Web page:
There were no more men left standing behind Kenshin, so he turned back to find Okita recovering from a lunge, yanking his sword tip out of the neck of the last man standing in front of him.

"So, the great Hitokiri Battousai saves the life of a Shinsengumi." The flat, contemptuous voice from the roof caused both Okita and Kenshin to lower their swords and look upward.

He stared down at them, a sneer of contempt marring his face.

Sensing Okita's head moving slightly, Kenshin glanced to his side and saw the boy's eyes wide with shock, blood trickling from the corner of his mouth. Okita's face was pale, and his breath came in harsh gasps. Dragging his eyes back upward, Kenshin stepped forward, away from the Shinsengumi captain, and confronted the man on the roof.

"Your men are all dead. If you want to live, you'll leave." Kenshin felt his eyes narrow as he put as much menace into the words as he could.

The sneer on the man's face merely grew broader. "Men are replaceable. I can always get more, but if you want to live, Battousai, you'll stay out of my territory from now on. You're not as invisible as you think."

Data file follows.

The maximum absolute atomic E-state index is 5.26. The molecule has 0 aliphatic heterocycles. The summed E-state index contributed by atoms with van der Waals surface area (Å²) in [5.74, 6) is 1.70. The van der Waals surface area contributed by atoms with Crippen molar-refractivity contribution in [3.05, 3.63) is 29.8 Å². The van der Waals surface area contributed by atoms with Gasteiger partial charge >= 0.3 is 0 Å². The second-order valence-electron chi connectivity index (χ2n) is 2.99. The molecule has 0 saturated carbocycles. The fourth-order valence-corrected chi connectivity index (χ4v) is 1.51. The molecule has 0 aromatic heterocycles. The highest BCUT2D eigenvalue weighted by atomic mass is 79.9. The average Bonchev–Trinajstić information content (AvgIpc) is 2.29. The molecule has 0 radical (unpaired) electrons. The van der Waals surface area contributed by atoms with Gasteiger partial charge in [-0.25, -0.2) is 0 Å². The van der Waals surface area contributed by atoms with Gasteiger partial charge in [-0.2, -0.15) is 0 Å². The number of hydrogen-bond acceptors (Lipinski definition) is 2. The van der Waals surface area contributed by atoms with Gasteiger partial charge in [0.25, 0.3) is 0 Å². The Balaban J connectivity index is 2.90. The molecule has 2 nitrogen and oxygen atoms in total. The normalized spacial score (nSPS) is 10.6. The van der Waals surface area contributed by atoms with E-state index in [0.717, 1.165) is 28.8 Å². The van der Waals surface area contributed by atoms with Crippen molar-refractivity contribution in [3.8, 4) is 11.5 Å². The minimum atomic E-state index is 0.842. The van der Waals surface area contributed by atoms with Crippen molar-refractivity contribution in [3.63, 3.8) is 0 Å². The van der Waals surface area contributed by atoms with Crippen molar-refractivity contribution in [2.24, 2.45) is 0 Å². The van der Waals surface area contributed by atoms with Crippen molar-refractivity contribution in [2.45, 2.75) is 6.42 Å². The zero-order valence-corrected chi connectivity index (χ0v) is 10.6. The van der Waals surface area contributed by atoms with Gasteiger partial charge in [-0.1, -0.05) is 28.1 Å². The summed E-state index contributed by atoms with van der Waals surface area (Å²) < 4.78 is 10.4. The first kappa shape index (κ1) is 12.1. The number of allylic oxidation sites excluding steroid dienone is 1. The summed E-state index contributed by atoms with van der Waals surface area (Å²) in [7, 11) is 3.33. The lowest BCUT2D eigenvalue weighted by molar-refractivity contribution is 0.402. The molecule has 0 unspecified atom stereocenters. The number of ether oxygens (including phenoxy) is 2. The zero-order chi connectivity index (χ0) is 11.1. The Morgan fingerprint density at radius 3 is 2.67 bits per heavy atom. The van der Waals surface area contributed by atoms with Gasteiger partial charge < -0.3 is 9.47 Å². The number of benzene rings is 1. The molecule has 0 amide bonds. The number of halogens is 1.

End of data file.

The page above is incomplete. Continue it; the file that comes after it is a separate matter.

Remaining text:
So, Katsura's system of informants worked both ways. While Katsura got information from the Yakuza, the criminal organizations that ran the underworld of Japan, his informants were in turn reporting to the Yakuza any information they could find out about Katsura and the Ishin Shishi. Kenshin supposed that the Shinsengumi informants were doing the same to them.

A harsh coughing broke his concentration. Okita was down on one knee, hand over his mouth, hacking.

When Kenshin looked back up at the roof, the man was gone.

"Just…give me…a minute, Battousai."

Incredulous, Kenshin glanced back down at Okita, who raised his chin to give him a sunny smile. He wiped his mouth and stifled another cough. "I'll be ready to finish our duel in a minute."

Okita stuck his sword tip between two cobblestones and got to his feet, swaying. "You prefer battoujutsu, right?" he said as he wiped his sword on his sleeve and sheathed it.

Kenshin merely watched and waited. He'd seen that same look before on Tomoe's face that night in the rain. A few seconds later, Okita's knees buckled and he fell forward, right into Kenshin, who stepped forward to catch him.